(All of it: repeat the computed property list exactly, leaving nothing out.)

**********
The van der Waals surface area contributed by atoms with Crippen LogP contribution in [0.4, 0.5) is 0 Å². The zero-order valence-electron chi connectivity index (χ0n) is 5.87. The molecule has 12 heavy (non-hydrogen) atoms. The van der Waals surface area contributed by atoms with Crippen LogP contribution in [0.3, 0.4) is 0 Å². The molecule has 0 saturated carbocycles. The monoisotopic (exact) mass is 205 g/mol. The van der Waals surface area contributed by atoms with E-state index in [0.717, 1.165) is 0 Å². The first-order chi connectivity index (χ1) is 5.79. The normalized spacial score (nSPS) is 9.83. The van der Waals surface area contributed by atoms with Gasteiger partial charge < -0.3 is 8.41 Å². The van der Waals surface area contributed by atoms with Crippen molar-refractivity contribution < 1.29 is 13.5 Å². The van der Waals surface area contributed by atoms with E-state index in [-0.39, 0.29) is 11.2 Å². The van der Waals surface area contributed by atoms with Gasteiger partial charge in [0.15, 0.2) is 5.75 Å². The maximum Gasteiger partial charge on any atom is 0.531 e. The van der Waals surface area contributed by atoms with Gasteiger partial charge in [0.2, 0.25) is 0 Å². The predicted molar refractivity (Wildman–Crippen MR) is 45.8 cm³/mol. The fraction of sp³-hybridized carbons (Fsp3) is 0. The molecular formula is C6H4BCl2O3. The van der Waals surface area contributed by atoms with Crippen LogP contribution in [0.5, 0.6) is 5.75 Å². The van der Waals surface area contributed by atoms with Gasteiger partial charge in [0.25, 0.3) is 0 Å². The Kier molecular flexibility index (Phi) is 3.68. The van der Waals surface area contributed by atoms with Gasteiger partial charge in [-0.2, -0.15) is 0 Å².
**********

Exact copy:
The van der Waals surface area contributed by atoms with Crippen LogP contribution in [0.4, 0.5) is 0 Å². The zero-order valence-electron chi connectivity index (χ0n) is 5.87. The molecule has 12 heavy (non-hydrogen) atoms. The van der Waals surface area contributed by atoms with Crippen LogP contribution in [0.3, 0.4) is 0 Å². The molecule has 0 saturated carbocycles. The monoisotopic (exact) mass is 205 g/mol. The van der Waals surface area contributed by atoms with E-state index in [0.717, 1.165) is 0 Å². The first-order chi connectivity index (χ1) is 5.79. The normalized spacial score (nSPS) is 9.83. The van der Waals surface area contributed by atoms with Gasteiger partial charge < -0.3 is 8.41 Å². The van der Waals surface area contributed by atoms with Crippen molar-refractivity contribution < 1.29 is 13.5 Å². The van der Waals surface area contributed by atoms with E-state index in [-0.39, 0.29) is 11.2 Å². The van der Waals surface area contributed by atoms with Gasteiger partial charge in [0.15, 0.2) is 5.75 Å². The maximum Gasteiger partial charge on any atom is 0.531 e. The van der Waals surface area contributed by atoms with Gasteiger partial charge in [0.2, 0.25) is 0 Å². The predicted molar refractivity (Wildman–Crippen MR) is 45.8 cm³/mol. The fraction of sp³-hybridized carbons (Fsp3) is 0. The molecular formula is C6H4BCl2O3. The van der Waals surface area contributed by atoms with Crippen LogP contribution in [0.5, 0.6) is 5.75 Å². The van der Waals surface area contributed by atoms with Gasteiger partial charge in [0.25, 0.3) is 0 Å². The Kier molecular flexibility index (Phi) is 3.68. The van der Waals surface area contributed by atoms with Gasteiger partial charge in [-0.2, -0.15) is 0 Å².